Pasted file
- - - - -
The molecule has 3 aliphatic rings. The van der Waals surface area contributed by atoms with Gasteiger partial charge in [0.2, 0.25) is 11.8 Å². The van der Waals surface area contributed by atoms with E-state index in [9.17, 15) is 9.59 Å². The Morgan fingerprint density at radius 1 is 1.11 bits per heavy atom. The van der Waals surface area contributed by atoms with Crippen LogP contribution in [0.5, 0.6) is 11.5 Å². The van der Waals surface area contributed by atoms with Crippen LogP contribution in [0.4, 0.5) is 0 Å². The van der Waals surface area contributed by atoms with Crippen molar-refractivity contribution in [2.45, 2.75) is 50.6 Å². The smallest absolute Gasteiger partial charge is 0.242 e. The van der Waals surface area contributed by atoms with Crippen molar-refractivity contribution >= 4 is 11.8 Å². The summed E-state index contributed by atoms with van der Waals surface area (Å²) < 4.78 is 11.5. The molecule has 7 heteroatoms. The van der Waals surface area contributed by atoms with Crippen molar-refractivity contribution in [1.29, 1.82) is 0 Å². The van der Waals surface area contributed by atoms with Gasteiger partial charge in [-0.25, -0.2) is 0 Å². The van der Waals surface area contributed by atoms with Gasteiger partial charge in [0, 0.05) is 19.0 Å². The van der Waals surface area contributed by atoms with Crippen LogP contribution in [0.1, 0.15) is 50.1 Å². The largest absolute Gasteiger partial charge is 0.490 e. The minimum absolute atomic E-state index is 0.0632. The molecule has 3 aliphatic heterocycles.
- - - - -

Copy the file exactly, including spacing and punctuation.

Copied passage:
The molecule has 3 aliphatic rings. The van der Waals surface area contributed by atoms with Gasteiger partial charge in [0.2, 0.25) is 11.8 Å². The van der Waals surface area contributed by atoms with E-state index in [9.17, 15) is 9.59 Å². The Morgan fingerprint density at radius 1 is 1.11 bits per heavy atom. The van der Waals surface area contributed by atoms with Crippen LogP contribution in [0.5, 0.6) is 11.5 Å². The van der Waals surface area contributed by atoms with Crippen LogP contribution in [0.4, 0.5) is 0 Å². The van der Waals surface area contributed by atoms with Crippen molar-refractivity contribution in [2.45, 2.75) is 50.6 Å². The smallest absolute Gasteiger partial charge is 0.242 e. The van der Waals surface area contributed by atoms with Crippen molar-refractivity contribution >= 4 is 11.8 Å². The summed E-state index contributed by atoms with van der Waals surface area (Å²) < 4.78 is 11.5. The molecule has 7 heteroatoms. The van der Waals surface area contributed by atoms with Crippen molar-refractivity contribution in [1.29, 1.82) is 0 Å². The van der Waals surface area contributed by atoms with Gasteiger partial charge in [-0.25, -0.2) is 0 Å². The van der Waals surface area contributed by atoms with Gasteiger partial charge in [0, 0.05) is 19.0 Å². The van der Waals surface area contributed by atoms with Crippen LogP contribution in [0.1, 0.15) is 50.1 Å². The largest absolute Gasteiger partial charge is 0.490 e. The minimum absolute atomic E-state index is 0.0632. The molecule has 3 aliphatic heterocycles.